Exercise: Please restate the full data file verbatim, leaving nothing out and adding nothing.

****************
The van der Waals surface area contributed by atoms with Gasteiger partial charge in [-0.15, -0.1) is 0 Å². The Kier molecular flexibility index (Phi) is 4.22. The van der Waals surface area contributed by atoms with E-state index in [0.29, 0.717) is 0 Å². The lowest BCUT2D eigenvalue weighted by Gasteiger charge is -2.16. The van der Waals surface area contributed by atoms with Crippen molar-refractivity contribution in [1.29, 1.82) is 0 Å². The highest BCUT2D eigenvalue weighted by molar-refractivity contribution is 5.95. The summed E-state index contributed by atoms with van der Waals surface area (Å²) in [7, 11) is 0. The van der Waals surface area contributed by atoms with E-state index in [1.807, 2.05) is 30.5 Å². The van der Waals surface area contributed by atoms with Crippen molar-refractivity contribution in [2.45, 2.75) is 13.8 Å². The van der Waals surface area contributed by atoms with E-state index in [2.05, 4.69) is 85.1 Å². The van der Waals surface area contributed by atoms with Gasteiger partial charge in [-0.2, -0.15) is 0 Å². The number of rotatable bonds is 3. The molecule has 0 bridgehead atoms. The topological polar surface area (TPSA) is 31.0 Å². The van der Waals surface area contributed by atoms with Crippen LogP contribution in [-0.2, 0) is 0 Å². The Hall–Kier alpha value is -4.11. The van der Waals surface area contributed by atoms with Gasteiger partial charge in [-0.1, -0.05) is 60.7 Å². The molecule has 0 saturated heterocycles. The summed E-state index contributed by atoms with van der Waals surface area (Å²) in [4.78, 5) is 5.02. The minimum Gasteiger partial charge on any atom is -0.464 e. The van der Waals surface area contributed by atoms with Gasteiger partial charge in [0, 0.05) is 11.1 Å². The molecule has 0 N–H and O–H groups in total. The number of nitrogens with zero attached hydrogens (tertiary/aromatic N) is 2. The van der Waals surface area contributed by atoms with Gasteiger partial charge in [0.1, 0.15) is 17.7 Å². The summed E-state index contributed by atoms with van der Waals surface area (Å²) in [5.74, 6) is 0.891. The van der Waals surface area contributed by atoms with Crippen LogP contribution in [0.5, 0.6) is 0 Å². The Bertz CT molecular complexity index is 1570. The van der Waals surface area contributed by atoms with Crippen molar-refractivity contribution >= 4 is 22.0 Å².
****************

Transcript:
The van der Waals surface area contributed by atoms with Gasteiger partial charge in [-0.15, -0.1) is 0 Å². The Kier molecular flexibility index (Phi) is 4.22. The van der Waals surface area contributed by atoms with E-state index in [0.29, 0.717) is 0 Å². The lowest BCUT2D eigenvalue weighted by Gasteiger charge is -2.16. The van der Waals surface area contributed by atoms with Crippen molar-refractivity contribution in [1.29, 1.82) is 0 Å². The highest BCUT2D eigenvalue weighted by molar-refractivity contribution is 5.95. The summed E-state index contributed by atoms with van der Waals surface area (Å²) in [7, 11) is 0. The van der Waals surface area contributed by atoms with E-state index in [1.807, 2.05) is 30.5 Å². The van der Waals surface area contributed by atoms with Crippen molar-refractivity contribution in [2.45, 2.75) is 13.8 Å². The van der Waals surface area contributed by atoms with E-state index in [2.05, 4.69) is 85.1 Å². The van der Waals surface area contributed by atoms with Gasteiger partial charge in [-0.2, -0.15) is 0 Å². The number of rotatable bonds is 3. The molecule has 0 bridgehead atoms. The topological polar surface area (TPSA) is 31.0 Å². The van der Waals surface area contributed by atoms with Crippen LogP contribution in [-0.2, 0) is 0 Å². The Hall–Kier alpha value is -4.11. The van der Waals surface area contributed by atoms with Gasteiger partial charge in [-0.1, -0.05) is 60.7 Å². The molecule has 0 saturated heterocycles. The summed E-state index contributed by atoms with van der Waals surface area (Å²) in [4.78, 5) is 5.02. The minimum Gasteiger partial charge on any atom is -0.464 e. The van der Waals surface area contributed by atoms with Gasteiger partial charge in [0, 0.05) is 11.1 Å². The molecule has 0 N–H and O–H groups in total. The number of nitrogens with zero attached hydrogens (tertiary/aromatic N) is 2. The van der Waals surface area contributed by atoms with Gasteiger partial charge in [0.1, 0.15) is 17.7 Å². The summed E-state index contributed by atoms with van der Waals surface area (Å²) in [5.74, 6) is 0.891. The van der Waals surface area contributed by atoms with Crippen LogP contribution in [0.5, 0.6) is 0 Å². The Bertz CT molecular complexity index is 1570. The van der Waals surface area contributed by atoms with Crippen molar-refractivity contribution >= 4 is 22.0 Å².